A study published in Oncology and Therapy evaluated the impact of respiratory illnesses on outcomes for patients with multiple myeloma (MM).
This retrospective, observational study utilized the United States Optum electronic health records database to identify 5,186 adult patients treated for MM between 2006 and 2019. At baseline, 10.1% of patients (n=524) had chronic obstructive pulmonary disease (COPD), and 7.2% (n=373) had asthma. Around half of patients received first-line treatment with either bortezomib or lenalidomide, and 31.1% received a two-agent regimen. Time to next treatment (TNT) and overall survival (OS) were compared between patients with and without COPD or asthma.
The median TNT was significantly longer for patients with COPD compared with patients without COPD (27.56 vs. 22.10 months). There was no significant difference in TNT between patients with or without asthma (25.83 vs. 22.56 months). There was a statistically significant overall difference in TNT between patients with either COPD or asthma compared with patients with no respiratory comorbidity (25.8 vs. 22.38 months).
The mean OS for patients with COPD was 38.8 months, significantly shorter than the OS of 67.9 months among patients without COPD. The adjusted mortality hazard ratio (HR) was 1.3 for patients with comorbid COPD (95% confidence interval [CI], 1.12-1.51; P<0.005). The mean OS for patients with asthma was 73.3 months compared with 60.9 months among patients without asthma (HR, 0.9; 95% CI, 0.75-1.1). Overall, the mean OS for patients with either respiratory illness was 45.03 months compared with 66.86 months among patients without either comorbidity (HR, 1.11; 95% CI, 0.98-1.27).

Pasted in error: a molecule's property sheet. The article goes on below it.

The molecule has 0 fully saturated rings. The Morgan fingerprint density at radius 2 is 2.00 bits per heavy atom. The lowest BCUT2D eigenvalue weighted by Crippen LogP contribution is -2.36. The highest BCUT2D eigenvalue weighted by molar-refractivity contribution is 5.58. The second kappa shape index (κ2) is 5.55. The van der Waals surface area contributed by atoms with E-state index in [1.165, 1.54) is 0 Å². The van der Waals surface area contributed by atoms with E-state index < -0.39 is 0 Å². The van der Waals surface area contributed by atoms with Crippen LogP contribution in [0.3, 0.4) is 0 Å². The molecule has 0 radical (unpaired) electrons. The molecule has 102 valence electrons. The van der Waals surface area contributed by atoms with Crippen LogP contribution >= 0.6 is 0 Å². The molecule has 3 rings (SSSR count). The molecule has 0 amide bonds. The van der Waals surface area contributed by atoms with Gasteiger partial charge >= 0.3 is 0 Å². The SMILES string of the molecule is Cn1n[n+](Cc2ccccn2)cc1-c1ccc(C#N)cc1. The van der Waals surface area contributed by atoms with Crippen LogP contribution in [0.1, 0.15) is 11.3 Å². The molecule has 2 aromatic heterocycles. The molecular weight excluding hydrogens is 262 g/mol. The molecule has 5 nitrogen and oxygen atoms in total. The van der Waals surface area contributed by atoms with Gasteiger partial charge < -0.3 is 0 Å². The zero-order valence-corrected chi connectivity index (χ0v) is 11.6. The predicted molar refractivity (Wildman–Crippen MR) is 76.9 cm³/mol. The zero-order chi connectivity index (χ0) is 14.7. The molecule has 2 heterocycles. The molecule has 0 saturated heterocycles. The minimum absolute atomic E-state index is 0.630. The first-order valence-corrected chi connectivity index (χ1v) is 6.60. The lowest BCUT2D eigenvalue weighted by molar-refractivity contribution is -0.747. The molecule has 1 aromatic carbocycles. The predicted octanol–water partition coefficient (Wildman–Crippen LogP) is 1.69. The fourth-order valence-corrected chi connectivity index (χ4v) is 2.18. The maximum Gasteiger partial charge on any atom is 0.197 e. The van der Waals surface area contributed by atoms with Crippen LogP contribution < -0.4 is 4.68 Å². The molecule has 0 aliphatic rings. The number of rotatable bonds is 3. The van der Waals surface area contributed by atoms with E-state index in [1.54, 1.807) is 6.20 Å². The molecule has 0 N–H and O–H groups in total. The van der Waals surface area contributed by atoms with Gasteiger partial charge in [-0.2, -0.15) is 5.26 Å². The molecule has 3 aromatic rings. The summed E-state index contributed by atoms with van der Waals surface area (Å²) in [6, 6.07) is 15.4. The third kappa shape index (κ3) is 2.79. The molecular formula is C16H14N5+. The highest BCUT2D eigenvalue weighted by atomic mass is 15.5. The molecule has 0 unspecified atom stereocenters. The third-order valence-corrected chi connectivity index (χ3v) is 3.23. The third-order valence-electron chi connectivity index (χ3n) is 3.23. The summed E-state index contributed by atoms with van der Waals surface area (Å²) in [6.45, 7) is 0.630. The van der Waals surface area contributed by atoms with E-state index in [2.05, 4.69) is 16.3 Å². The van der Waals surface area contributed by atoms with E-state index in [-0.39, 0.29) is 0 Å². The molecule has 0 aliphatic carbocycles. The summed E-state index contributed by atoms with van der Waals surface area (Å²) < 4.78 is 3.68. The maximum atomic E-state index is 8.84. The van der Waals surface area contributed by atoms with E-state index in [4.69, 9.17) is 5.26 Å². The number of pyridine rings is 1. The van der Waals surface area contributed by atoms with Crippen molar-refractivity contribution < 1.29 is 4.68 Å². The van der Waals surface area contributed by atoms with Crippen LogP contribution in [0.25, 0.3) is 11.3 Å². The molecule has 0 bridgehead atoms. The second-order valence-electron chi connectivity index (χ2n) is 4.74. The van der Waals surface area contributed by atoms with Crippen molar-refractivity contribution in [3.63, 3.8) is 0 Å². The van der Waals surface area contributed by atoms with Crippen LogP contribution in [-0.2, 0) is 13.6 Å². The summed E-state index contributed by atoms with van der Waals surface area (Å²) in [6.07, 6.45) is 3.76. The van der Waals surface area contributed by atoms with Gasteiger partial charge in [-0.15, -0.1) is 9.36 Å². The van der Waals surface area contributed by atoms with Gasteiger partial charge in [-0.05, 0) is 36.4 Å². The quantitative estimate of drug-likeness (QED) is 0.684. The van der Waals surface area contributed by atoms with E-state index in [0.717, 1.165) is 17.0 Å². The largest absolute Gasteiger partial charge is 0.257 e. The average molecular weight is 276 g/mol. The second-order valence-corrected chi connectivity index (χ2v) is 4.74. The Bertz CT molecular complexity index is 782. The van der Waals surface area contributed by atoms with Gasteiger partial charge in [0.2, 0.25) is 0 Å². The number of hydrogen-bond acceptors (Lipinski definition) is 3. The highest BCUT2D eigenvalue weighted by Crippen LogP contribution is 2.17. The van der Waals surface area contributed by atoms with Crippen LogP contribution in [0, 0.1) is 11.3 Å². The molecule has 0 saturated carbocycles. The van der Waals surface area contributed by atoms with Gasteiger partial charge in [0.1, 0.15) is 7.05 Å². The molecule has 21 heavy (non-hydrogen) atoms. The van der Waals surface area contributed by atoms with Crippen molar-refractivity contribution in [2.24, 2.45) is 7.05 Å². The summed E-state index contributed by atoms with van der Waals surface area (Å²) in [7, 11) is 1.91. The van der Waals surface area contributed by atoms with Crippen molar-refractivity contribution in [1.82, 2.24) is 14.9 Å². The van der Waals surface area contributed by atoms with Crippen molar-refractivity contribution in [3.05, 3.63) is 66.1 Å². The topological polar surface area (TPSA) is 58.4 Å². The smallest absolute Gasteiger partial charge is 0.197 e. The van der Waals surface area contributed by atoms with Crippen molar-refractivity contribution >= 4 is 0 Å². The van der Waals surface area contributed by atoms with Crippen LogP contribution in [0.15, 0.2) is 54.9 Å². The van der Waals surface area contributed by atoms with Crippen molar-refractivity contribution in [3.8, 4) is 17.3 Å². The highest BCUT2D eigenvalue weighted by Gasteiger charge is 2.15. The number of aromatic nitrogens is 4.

“These real-world data suggest that patients with asthma or COPD do not experience a shorter time interval to next treatment but have significantly worse OS from start of first-line therapy and numerically worse survival from the start of later lines,” wrote the study authors in conclusion.
“Future investigations with larger datasets may improve the understanding of the influence of individual treatments on outcomes in these patients.”